NonCorrelated News Report: Looking back at the 2007 global “quant meltdown,” where numerous equity long-bias firms simultaneously crashed in August of that year, Goldman Sachs partner Gary Chropuvka has a scared memory. Chropuvka, who today is one of two partners managing the New York-based Quantitative Investment Strategies group for the bank, remembers seeing nearly $123 billion of the firm’s $165 million under management leave the division in the wake of an equity-focused quant meltdown. Now, having built the assets under management to $110 billion, the strategy has changed and Chropuvka has a different outlook.

Key quantitative lesson learned: Strategy diversification

“We view this as a turnaround,” Chropuvka told Bloomberg of the build in assets under management.

When Chropuvka looks back at the causation points of the “quant crash” and changes his strategy going forward, recognizing important differences and similarities between the quant crash and the current environment.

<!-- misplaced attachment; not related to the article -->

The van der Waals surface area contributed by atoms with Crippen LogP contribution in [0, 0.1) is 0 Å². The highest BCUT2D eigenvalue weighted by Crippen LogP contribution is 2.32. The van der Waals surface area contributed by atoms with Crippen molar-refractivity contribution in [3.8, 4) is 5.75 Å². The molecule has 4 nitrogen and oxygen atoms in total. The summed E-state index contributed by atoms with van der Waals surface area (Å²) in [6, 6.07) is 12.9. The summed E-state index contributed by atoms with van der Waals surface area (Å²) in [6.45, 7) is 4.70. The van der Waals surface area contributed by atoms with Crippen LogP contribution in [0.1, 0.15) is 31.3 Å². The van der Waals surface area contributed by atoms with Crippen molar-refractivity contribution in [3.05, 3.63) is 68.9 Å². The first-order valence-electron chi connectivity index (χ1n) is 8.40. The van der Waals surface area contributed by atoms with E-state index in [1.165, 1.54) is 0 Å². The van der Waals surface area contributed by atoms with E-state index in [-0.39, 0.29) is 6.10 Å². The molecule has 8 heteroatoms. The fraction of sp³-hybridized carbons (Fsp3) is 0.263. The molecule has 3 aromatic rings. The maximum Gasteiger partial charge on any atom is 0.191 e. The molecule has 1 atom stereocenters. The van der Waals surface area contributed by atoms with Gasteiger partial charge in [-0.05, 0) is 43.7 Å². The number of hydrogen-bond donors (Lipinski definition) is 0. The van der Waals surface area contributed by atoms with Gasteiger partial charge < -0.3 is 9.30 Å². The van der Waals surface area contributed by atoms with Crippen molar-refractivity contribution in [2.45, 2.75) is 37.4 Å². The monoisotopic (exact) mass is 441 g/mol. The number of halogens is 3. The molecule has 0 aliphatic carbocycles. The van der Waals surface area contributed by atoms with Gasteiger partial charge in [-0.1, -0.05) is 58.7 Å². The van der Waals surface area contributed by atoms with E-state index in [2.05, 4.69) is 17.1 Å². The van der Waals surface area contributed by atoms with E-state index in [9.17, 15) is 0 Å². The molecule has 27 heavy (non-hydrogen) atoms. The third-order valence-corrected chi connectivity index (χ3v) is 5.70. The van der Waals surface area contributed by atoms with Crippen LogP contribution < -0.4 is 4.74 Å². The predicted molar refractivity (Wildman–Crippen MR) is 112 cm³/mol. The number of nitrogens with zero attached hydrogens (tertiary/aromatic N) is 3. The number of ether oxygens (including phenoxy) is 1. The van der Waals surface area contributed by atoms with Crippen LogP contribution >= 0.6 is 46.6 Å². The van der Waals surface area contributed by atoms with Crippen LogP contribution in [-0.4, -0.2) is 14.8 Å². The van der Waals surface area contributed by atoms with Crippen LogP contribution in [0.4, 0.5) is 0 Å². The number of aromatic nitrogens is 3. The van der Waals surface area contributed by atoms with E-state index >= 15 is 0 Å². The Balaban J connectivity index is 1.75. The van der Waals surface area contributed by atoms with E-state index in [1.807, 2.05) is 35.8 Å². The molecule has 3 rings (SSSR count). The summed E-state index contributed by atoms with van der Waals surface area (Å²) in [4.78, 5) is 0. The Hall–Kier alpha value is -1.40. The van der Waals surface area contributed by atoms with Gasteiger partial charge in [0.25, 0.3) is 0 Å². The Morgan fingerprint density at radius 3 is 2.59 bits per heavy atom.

Much like concerns voiced over volatility targeting, risk parity and other systematic strategies common today, there was concern after the August, 2007 quant meltdown, which was confined to equity-based quantitative strategy, that systematic programs executed sell signals as the market was falling, exacerbating the move. Goldman then had all their assets allocated towards the equity quant funds. But they learned from their lesson.Today the quant team is managing factors through smart beta investment products and mutual funds and allocates accordingly based on big data choices. The benchmark for the team is not absolute returns or “beating” a market benchmark, but rather consistent performance during a variety of market environments.

In a market beset by “quant overcrowding,” Chropuvka noted that quant signals sometimes lose their effectiveness, as do analysts once they become more widely followed.

The quant division’s success is not all attributed to the computer, however. “People play a paramount role,” he was quoted as saying, pointing to a deeper fundamental explanation for algorithmic market signals. “We use economic intuition and ask: why does something work and will it work going forward?”